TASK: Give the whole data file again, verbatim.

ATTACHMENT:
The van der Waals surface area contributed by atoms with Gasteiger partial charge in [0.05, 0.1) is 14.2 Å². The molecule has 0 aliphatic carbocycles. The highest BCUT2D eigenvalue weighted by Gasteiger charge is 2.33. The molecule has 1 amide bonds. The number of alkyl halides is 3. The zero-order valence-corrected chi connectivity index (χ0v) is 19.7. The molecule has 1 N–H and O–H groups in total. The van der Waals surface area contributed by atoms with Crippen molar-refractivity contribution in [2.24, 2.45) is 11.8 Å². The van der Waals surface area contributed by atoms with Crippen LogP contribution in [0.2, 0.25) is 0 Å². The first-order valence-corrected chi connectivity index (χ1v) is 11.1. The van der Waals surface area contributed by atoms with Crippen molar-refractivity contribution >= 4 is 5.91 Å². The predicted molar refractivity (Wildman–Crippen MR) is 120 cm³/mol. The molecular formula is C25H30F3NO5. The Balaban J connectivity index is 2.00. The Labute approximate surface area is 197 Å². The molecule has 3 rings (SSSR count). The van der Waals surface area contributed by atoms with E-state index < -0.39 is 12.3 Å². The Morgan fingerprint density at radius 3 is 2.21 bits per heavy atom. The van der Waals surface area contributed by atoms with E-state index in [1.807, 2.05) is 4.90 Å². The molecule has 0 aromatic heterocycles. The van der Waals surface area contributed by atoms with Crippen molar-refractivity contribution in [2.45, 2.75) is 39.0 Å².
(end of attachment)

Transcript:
The van der Waals surface area contributed by atoms with Gasteiger partial charge in [0.05, 0.1) is 14.2 Å². The molecule has 0 aliphatic carbocycles. The highest BCUT2D eigenvalue weighted by Gasteiger charge is 2.33. The molecule has 1 amide bonds. The number of alkyl halides is 3. The zero-order valence-corrected chi connectivity index (χ0v) is 19.7. The molecule has 1 N–H and O–H groups in total. The van der Waals surface area contributed by atoms with Crippen molar-refractivity contribution in [2.24, 2.45) is 11.8 Å². The van der Waals surface area contributed by atoms with Crippen LogP contribution in [0.2, 0.25) is 0 Å². The first-order valence-corrected chi connectivity index (χ1v) is 11.1. The van der Waals surface area contributed by atoms with Crippen molar-refractivity contribution >= 4 is 5.91 Å². The predicted molar refractivity (Wildman–Crippen MR) is 120 cm³/mol. The molecular formula is C25H30F3NO5. The Balaban J connectivity index is 2.00. The Labute approximate surface area is 197 Å². The molecule has 3 rings (SSSR count). The van der Waals surface area contributed by atoms with E-state index < -0.39 is 12.3 Å². The Morgan fingerprint density at radius 3 is 2.21 bits per heavy atom. The van der Waals surface area contributed by atoms with E-state index in [1.807, 2.05) is 4.90 Å². The molecule has 0 aromatic heterocycles. The van der Waals surface area contributed by atoms with Crippen molar-refractivity contribution in [2.45, 2.75) is 39.0 Å².